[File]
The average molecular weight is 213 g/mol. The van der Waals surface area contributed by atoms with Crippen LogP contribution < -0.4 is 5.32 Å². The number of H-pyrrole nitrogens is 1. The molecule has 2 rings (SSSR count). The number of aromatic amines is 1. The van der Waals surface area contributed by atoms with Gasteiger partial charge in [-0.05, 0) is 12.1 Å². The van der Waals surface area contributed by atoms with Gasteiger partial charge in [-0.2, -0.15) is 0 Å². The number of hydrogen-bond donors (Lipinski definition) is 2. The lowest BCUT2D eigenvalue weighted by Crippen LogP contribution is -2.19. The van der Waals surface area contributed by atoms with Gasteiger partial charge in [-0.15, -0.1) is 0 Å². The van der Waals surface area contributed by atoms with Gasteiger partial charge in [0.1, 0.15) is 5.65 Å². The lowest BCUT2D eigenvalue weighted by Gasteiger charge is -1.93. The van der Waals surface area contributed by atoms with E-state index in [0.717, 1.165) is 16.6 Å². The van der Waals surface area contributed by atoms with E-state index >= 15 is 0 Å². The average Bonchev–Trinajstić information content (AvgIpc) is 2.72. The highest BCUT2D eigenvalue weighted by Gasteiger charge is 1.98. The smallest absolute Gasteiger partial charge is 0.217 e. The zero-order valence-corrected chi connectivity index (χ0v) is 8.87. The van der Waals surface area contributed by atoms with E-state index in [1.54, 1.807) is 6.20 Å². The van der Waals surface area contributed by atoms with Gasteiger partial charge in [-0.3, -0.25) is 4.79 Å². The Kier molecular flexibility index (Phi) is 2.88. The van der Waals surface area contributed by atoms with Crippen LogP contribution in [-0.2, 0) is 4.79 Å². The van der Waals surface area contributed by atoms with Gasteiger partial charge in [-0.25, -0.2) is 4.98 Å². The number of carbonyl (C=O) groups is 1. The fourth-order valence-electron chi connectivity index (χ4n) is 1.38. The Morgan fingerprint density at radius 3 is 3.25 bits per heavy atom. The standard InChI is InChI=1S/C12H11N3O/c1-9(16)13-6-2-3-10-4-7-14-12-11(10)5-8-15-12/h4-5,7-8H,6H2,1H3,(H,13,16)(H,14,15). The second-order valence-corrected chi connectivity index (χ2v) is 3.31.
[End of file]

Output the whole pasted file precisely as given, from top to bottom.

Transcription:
The average molecular weight is 213 g/mol. The van der Waals surface area contributed by atoms with Crippen LogP contribution < -0.4 is 5.32 Å². The number of H-pyrrole nitrogens is 1. The molecule has 2 rings (SSSR count). The number of aromatic amines is 1. The van der Waals surface area contributed by atoms with Gasteiger partial charge in [-0.05, 0) is 12.1 Å². The van der Waals surface area contributed by atoms with Gasteiger partial charge in [-0.2, -0.15) is 0 Å². The number of hydrogen-bond donors (Lipinski definition) is 2. The lowest BCUT2D eigenvalue weighted by Crippen LogP contribution is -2.19. The van der Waals surface area contributed by atoms with Gasteiger partial charge in [-0.15, -0.1) is 0 Å². The van der Waals surface area contributed by atoms with Gasteiger partial charge in [0.1, 0.15) is 5.65 Å². The lowest BCUT2D eigenvalue weighted by Gasteiger charge is -1.93. The van der Waals surface area contributed by atoms with E-state index in [0.717, 1.165) is 16.6 Å². The van der Waals surface area contributed by atoms with E-state index >= 15 is 0 Å². The average Bonchev–Trinajstić information content (AvgIpc) is 2.72. The highest BCUT2D eigenvalue weighted by Gasteiger charge is 1.98. The smallest absolute Gasteiger partial charge is 0.217 e. The zero-order valence-corrected chi connectivity index (χ0v) is 8.87. The van der Waals surface area contributed by atoms with E-state index in [1.54, 1.807) is 6.20 Å². The van der Waals surface area contributed by atoms with Gasteiger partial charge in [-0.3, -0.25) is 4.79 Å². The Kier molecular flexibility index (Phi) is 2.88. The van der Waals surface area contributed by atoms with Crippen LogP contribution in [-0.2, 0) is 4.79 Å². The van der Waals surface area contributed by atoms with Gasteiger partial charge in [-0.25, -0.2) is 4.98 Å². The number of carbonyl (C=O) groups is 1. The fourth-order valence-electron chi connectivity index (χ4n) is 1.38. The Morgan fingerprint density at radius 3 is 3.25 bits per heavy atom. The standard InChI is InChI=1S/C12H11N3O/c1-9(16)13-6-2-3-10-4-7-14-12-11(10)5-8-15-12/h4-5,7-8H,6H2,1H3,(H,13,16)(H,14,15). The second-order valence-corrected chi connectivity index (χ2v) is 3.31.